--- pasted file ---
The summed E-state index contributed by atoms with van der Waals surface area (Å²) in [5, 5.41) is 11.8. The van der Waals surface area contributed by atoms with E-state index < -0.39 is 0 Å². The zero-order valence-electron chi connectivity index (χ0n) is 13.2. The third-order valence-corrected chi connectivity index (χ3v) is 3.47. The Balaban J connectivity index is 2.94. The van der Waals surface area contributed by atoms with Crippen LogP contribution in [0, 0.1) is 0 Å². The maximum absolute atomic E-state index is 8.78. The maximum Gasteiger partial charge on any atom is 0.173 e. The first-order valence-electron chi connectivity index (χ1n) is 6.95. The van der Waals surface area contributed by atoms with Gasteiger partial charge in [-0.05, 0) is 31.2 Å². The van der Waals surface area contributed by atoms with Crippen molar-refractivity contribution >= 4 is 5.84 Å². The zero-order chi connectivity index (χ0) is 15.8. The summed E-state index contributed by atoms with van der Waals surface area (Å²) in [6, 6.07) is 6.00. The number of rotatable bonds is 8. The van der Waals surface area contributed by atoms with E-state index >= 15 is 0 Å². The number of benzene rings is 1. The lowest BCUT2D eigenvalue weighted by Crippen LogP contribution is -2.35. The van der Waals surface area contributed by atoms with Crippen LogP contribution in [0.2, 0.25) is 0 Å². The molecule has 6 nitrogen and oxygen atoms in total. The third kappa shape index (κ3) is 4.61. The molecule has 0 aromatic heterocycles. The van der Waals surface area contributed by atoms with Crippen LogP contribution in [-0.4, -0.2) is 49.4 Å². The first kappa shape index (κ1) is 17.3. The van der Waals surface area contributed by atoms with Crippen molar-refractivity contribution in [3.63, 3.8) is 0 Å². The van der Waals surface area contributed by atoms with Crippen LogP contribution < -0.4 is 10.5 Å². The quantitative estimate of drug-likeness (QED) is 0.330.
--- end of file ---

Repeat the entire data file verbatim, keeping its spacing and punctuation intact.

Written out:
The summed E-state index contributed by atoms with van der Waals surface area (Å²) in [5, 5.41) is 11.8. The van der Waals surface area contributed by atoms with E-state index < -0.39 is 0 Å². The zero-order valence-electron chi connectivity index (χ0n) is 13.2. The third-order valence-corrected chi connectivity index (χ3v) is 3.47. The Balaban J connectivity index is 2.94. The van der Waals surface area contributed by atoms with Crippen LogP contribution in [0, 0.1) is 0 Å². The maximum absolute atomic E-state index is 8.78. The maximum Gasteiger partial charge on any atom is 0.173 e. The first-order valence-electron chi connectivity index (χ1n) is 6.95. The van der Waals surface area contributed by atoms with Gasteiger partial charge in [-0.05, 0) is 31.2 Å². The van der Waals surface area contributed by atoms with Crippen molar-refractivity contribution >= 4 is 5.84 Å². The zero-order chi connectivity index (χ0) is 15.8. The summed E-state index contributed by atoms with van der Waals surface area (Å²) in [6, 6.07) is 6.00. The number of rotatable bonds is 8. The van der Waals surface area contributed by atoms with E-state index >= 15 is 0 Å². The number of benzene rings is 1. The lowest BCUT2D eigenvalue weighted by Crippen LogP contribution is -2.35. The van der Waals surface area contributed by atoms with Crippen LogP contribution in [0.2, 0.25) is 0 Å². The molecule has 6 nitrogen and oxygen atoms in total. The third kappa shape index (κ3) is 4.61. The molecule has 0 aromatic heterocycles. The van der Waals surface area contributed by atoms with Crippen LogP contribution in [-0.4, -0.2) is 49.4 Å². The first kappa shape index (κ1) is 17.3. The van der Waals surface area contributed by atoms with Crippen molar-refractivity contribution in [3.63, 3.8) is 0 Å². The van der Waals surface area contributed by atoms with Crippen LogP contribution < -0.4 is 10.5 Å². The quantitative estimate of drug-likeness (QED) is 0.330.